Apart from being one of the most influential works of Puritan belief systems, it also broke ground by truly focusing on a woman who has done something sacrilegious above and beyond any normal broken sins. It had reached her ears, that there was a de- sign on the part of some of the leading inhabitants, cherishing the more rigid order of principles in relig- ion and government, to deprive her of her child. Beholding it, Hester was constrained to rush towards the child, — to pursue the little elf in the flight which she invariably began, — to snatch her to her bosom, with a close pressure and earnest kisses, — not so much from overflowing love, as to assure herself that Pearl was flesh and blood, and not utterly delusive. Then, she was sup- ported by an unnatural tension of the nerves, and by all the combative energy of her character, which ena- bled her to convert the scene into a kind of lurid triumph. Methought — O Hester, what a thought is that, and how terrible to dread it! With these remorseful feelings, he lost no time in making the am- plest apologies, and besought his friend still to con- tinue the care, which, if not successful in restoring him to health, had, in all probability, been the means of prolonging his feeble existence to that hour.
He to whom only the outward and physical evil is laid open, knoweth, oftentimes, but half the evil which he is called upon to cure. He knew, by some spiritual sense, — for the Creator never made another being so sensitive as this, — he knew that no friendly hand was pulling at his heart-strings, and that an eye was looking curiously into him, which sought only evil, and found it. She heard her mother's voice, and approached slowly through the forest. Speak thou, the child's own mother! But all my life had been made up of earnest, studious, thoughtful, quiet years, bestowed faithfully for the increase of mine own knowledge, and faithfully, too, though this latter object was but casual to the other, — faithfully for the advancement of human welfare. True, he looked doubtfully, fearfully—even, at times, with horror and the bitterness of hatred—at the deformed figure of the old physician. But the child did not see fit to let the matter drop. As to any other kind of dis cipline, whether addressed to her mind or heart, lit tie Pearl might or might not be within its reach, in accordance with the caprice that ruled the moment.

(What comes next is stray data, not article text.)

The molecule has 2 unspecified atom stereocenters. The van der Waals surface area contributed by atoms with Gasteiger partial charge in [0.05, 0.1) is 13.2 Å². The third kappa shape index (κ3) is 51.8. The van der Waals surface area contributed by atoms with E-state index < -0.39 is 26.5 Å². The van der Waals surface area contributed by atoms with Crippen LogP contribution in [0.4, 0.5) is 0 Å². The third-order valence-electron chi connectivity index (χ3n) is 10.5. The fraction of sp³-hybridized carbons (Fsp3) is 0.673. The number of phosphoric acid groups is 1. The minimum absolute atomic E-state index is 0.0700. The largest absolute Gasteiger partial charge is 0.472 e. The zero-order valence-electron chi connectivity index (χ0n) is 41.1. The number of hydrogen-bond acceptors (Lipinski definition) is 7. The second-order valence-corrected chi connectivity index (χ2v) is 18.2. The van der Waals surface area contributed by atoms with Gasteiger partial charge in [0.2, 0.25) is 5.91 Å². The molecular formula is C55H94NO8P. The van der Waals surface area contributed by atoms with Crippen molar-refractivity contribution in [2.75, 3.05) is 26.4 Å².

But he hath a godly minister or two with him, and likewise a leech. Nevertheless, vixenly as she looks, many people are seeking, at this very moment, to shelter themselves under the wing of the federal eagle; imagining, I presume, that her bosom has all the softness and snugness of an eider-down pillow. Full of concern, therefore, — but so conscious of her own right that it seemed scarcely an unequal match between the public, on the one side, and a lonely woman, backed by the sympathies of nature, on the other, — Hester Prynne set forth from her solitary cot- tage. The minister, — for, save the long-sought regards of woman, nothing is sweeter than these marks of child- ish preference, accorded spontaneously by a spiritual instinct, and therefore seeming to imply in us some- thing truly worthy to be loved, — the minister looked round, laid his hand on the child's head, hesitated an instant, and then kissed her brow. Structuring the plot in such a way that you already know everything that's going to happen way before it does.
You are beside him, sleeping and waking. There was a listlessness in his gait ; as if he saw no reason for taking one step farther, nor felt any desire to do so, but would have been glad, could he be glad of anything, to fling himself down at the root of the nearest tree, and lie there passive, for evermore. And haven't re-envisioned Biblical scenarios already lost their sheen? It was certainly a doubtful charm, imparting a hard, metallic lustre to the child's char- acter. I found them growing on a grave, which bore no tombstone, nor other memorial of the dead man, save these ugly weeds, that have taken upon themselves to keep him in remembrance. His schtick is to do amazing tricks that appear effortless on his part, which is why they are, well, magical.
On the breast of her gown, in fine red cloth, surrounded with an elaborate embroidery and fantastic flourishes of gold-thread, appeared the letter A. Her imagination was somewhat affected, and, had she been of a softer moral and intellectual fibre, would have been still more so, by the strange and solitary anguish of her life. Death was too definite an object to be wished for or avoided. It was as if an evil spirit possessed the child, and had just then peeped forth in mockery. Each a ghost, and awe-stricken at the other ghost! He had told his hearers that he was altogether vile, a viler companion of the vilest, the worst of sinners, an abomination, a thing of unimaginable iniquity, and that the only wonder was that they did not see his wretched body shrivelled up before their eyes by the burning wrath of the Almighty! Hast thou exhausted possibility in the failure of this one trial? This creed was never taught, for instance, by the venerable pastor, John Wilson, whose beard, white as a snow-drift, was seen over Governor Bellingham's shoulders, while its wearer suggested that pears and peaches might yet be naturalised in the New England climate, and that purple grapes might possibly be compelled to flourish against the sunny garden-wall. In these lengthened vigils, his brain often reeled, and visions seemed to flit before him; perhaps seen doubtfully, and by a faint light of their own, in the remote dimness of the chamber, or more vividly and close beside him, within the looking—glass. She was now of an age to run lightly along by her mother's side, and, constantly in motion, from morn till sunset, could have accomplished a much longer journey than that before her.